But inevitably, the road started calling again, and we began musing on the values of the farmlet life vs travel.  We upgraded from the roof top tent to an Airstream trailer, first a compact and efficient 19' unit and then a more spacious and well-outfitted 25'. In 2013, we spent more than 100 days traveling in the Airstream including a loop around the Southwest US and a trip through the Pacific Northwest up to Banff and the Rockies with a caravan, and decided we wanted to do even more. While we love the travel ourselves, we've found it even more enriching to do with a child, opening our eyes to simple pleasures and watching as they learn through interaction with the world. We've met some great families on the road and do a lot of thinking about how we would like travel to be a large part of how we raise our children. Yep, I said "children." In July of 2014, we welcomed little Mae and soon set off on more adventures in the Airstream as a family of four. By January 2015, we'd decided to rent the Farmlet to some close family friends and hit the road full time.



After a little over two years living in our 25' Airstream trailer from August 2014 to October 2016, we were feeling the need for a change. In November 2016, we returned to Petaluma, CA and moved into an 860 sq ft house we'd been having remodeled while on the road. And while the house turned out exactly as we'd hoped and we love being close to friends and family, a block from our favorite park and able to explore some hobbies like woodworking and tinkering on vintage motorcycles, settling down was not quite the idea.


In the past, we'd been making HUGE moves like packing up an SUV and heading south on the Pan American Highway and then swinging wildly back the other way and buying a 4 acre Farmlet and pretending to be farmy homesteading types. This time, we had a vision for a more balanced approach, one that would blend restful time at home and connection to friends, family and community with our curiosity about pretty much everywhere else in the world and the desire to get out and experience it for ourselves and for our kids. I suppose a "home/roadschooling" post should be forthcoming... standby.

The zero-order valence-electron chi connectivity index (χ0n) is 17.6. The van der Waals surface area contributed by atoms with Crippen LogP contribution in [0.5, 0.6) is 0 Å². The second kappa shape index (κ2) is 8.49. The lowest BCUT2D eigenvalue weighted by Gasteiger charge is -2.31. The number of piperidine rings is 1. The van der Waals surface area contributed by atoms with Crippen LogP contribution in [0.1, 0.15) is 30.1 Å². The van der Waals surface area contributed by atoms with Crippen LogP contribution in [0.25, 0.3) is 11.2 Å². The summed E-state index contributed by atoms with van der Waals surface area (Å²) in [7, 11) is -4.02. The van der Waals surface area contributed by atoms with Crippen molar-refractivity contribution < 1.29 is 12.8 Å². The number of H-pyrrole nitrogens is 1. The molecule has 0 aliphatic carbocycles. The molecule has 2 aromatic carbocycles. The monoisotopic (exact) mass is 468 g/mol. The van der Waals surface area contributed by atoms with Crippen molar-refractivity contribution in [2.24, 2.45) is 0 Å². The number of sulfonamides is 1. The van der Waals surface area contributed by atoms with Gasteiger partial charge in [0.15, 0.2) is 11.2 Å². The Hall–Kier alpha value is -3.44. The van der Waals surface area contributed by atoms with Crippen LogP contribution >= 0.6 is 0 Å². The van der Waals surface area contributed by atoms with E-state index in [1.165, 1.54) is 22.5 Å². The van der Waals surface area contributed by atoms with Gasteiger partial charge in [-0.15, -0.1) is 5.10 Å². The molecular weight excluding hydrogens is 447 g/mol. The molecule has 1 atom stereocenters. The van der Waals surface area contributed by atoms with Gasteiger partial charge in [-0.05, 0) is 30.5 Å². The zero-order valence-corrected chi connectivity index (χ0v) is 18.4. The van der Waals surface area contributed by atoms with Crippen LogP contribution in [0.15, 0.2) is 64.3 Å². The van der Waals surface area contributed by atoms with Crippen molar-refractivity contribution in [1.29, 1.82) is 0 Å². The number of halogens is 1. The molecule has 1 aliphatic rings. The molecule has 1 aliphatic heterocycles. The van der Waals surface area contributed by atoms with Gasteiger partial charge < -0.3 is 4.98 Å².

A post shared by David Zimmerman (@advodna_dave) on

Some of those experiences might not take us more than a couple hundred miles from home, like the weeks we've been spending this winter up in Tahoe teaching the kids to ski (and reminding ourselves), but others will take us farther abroad; This Fall, we'll meet up with two other like-minded familys (BackroadBennetts and Tiny Ass Camper!) for a 10 day drive around the Loop Road in Iceland in campervans. From there, our family will continue on to Amsterdam and Paris and then for a drive down the coasts of Britanny and Bordeaux, across northern Spain to Santiago de Compostella, and down the coast of Portugal for 10 weeks.

This time, we'll return home for the holidays with family and another season of skiing, but wouldn't it be fun to spend a month skiing in Switzerland? Or buy a camper in Europe and explore Italy and Croatia? Or take it up for a tour of the UK? Or Scandinavia? Or fly to Guanajuato for a Spanish immersion? Or build an adventure trailer and camp the Baja Peninsula? Yeah, so, we've got ideas... and of course, we also still look forward to impromptu BBQ's and family movie nights back home and, yes, the Airstream will still figure prominently. In fact, we already spent the month of April in the Airstream out in Utah to meeting up with nomadic friends and taking in the spectacular landscape.  

For now, we'll be updating this blog and our primary Instagram accounts at @advodna_dave and @advodna_ann mostly only when we're traveling, and have created a second Instagram account for more of our personal day-to-day at home, @smallhousedna. If you're interested in following along on the home front or just want to say hi, drop us an email or message us on IG and introduce yourself.

We hope you find something on this blog that you’re interested in. If so, drop us a line from the contact page to let us know or leave a comment. If not, thanks for a brief visit to our self-indulgent little way of processing our lives as they’re coming at us.

Dave and Ann